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1950-51 Theatre Catalog, 9th Edition, Page 14 (xiv)

1950-51 Theatre Catalog, 9th Edition
1950-51 Theatre Catalog
1950-51 Theatre Catalog, 9th Edition, Page 14
Page 14

1950-51 Theatre Catalog, 9th Edition, Page 14

is made to look "theatreit-that is to say, if it is given a real theatre appearance and atmospheree-it will attract people who are in a mood for pleasant relaxation and entertainment.

In the first place, the theatre front should sparkle with brilliantilighting and theatrical elegance. The small theatre, of course, cannot spend as much money on decoration as the large theatre, but it does not have to in order to achieve adequate results. If it is in a small community, it can still flash more titheatre" than any other building in the town. If located in a large city, it should pass up the gilt, marble, and other gingerbread, and concentrate on a decorative scheme which is restrained and yet in good taste.

The marquee should be made to do a selling job. It should be brightly illuminated and designed in good taste, so that it will attract attention to the theatre. The marquee letters should be large enough so that they can be seen at a great distance, and the feature attractions should be described so that they can be easily understood and not garbled with abbreviations in the manner of a classified ad. It helps a great deal if the marquee is decorated with pictures# either of a scene from the feature, or of one or more of the stars.

Displays must really perform their function of displaying. Frames should be kept clean and attractive, and publicity stills arranged so that they can readily be Viewed from the street.

HFriendliness and real#not studied *courtesy should radiate from everyone connected with the theatre . . Good public relations in the form of friendliness should begin at the cashieris window?

It would seem advisable to give the most prominent display space to the current features, for there is nothing more exasperating than to be attracted by a theatre display and then find a small card stating that the picture is scheduled for one or two Weeks .hence.

Coming attractions need a build-up, but they should be subordinated to the pictures which are actually playing and bring people into the theatre.

Ticket booths ought to be a credit to the theatre, for they are in prominent view from the street. They should be located conveniently and possess sufficient facilities to accommodate crowds, so that patrons will not have to wait in long lines for the privilege of turning over their money.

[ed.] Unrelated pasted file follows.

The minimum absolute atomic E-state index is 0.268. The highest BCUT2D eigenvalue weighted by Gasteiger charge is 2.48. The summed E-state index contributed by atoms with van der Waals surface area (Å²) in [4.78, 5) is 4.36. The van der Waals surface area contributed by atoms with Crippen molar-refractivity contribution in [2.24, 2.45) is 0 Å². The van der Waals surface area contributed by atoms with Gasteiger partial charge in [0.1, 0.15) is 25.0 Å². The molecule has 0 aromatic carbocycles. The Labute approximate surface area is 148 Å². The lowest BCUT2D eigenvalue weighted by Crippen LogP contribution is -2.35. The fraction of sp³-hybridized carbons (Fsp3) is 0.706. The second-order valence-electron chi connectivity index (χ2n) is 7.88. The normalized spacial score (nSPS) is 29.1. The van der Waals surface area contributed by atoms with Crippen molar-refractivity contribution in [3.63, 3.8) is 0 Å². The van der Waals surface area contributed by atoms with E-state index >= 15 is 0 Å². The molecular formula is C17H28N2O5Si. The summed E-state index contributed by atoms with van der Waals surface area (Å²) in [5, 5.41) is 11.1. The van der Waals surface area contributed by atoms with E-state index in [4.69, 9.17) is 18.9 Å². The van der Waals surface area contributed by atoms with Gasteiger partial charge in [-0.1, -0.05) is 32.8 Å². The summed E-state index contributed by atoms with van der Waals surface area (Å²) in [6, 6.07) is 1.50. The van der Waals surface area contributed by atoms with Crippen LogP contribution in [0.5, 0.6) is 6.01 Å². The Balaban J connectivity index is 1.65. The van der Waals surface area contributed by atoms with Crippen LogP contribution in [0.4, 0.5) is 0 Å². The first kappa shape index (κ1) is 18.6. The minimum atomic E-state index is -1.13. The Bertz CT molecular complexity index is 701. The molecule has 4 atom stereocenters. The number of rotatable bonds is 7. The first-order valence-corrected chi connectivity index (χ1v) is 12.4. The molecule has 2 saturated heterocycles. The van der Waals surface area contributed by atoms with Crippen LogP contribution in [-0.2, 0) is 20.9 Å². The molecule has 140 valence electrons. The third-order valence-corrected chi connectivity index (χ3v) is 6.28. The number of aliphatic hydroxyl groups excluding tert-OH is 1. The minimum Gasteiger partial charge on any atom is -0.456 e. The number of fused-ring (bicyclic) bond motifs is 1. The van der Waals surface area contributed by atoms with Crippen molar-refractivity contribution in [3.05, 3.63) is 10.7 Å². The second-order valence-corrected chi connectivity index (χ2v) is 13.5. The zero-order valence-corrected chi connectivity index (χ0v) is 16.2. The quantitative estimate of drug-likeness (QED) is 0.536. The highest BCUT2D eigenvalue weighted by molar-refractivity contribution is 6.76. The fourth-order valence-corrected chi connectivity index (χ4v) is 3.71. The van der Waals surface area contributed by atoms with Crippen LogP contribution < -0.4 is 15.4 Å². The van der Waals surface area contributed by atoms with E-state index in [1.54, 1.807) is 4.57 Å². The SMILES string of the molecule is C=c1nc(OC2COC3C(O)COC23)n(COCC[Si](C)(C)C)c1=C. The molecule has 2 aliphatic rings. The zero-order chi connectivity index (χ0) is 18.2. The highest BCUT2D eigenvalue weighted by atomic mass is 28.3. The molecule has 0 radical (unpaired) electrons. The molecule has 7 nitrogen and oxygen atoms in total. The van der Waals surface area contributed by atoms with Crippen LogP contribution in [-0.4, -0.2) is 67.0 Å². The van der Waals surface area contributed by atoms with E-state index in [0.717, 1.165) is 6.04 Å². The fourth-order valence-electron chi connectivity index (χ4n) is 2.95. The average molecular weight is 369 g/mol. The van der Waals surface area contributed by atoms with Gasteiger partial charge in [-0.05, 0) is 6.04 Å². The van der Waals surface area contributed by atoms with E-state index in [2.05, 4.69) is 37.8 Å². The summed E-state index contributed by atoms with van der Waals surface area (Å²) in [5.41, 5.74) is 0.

No theatre can hope to be successful if it depends entirely upon off-the-street patronage and word-of-mouth advertising. All of the advertising media possible should be utilized in order to make it just as easy as possible for people to know what is playing.

There is considerable disagreement as to what percentage of the exhibitor


gross should be expended on advertising. Producers claim that the exhibitor is now spending three per cent or less, and that he should be spending about eight per cent. No doubt the percentage varies widely among exhibitors.

Advertising for the theatre, like any other type of advertising, should pay for itself. If an exhibitor is now spending three per cent, he might experiment with stepping it up to five or six per cent for a reasonable time and see what happens. If his boxofiice shows an increase which more than pays for his additional advertising, it will be good business to put even more money into the advertising budget.

You will find that results will be proportioned, however, not by the amount of money you spend, but by the effectiveness of your advertising. Most of our theatre advertising is based upon the producers pressbooks and is, therefore, so stereotyped that it has lost much of its appeal. Not all people are attracted because a picture is tsensational," "daring," or "shocking," or rush to the boxofiice when they see an illustration of a bosomy female who could never possibly get by the censors.

You might find that you will get much better results with a sentence or two describing the chief points and general character of the picture, as is done by the book publishers in advertising their fiction, and by writing yOUr advertisements in simple, natural, down-to-earth language without overworked adjectives.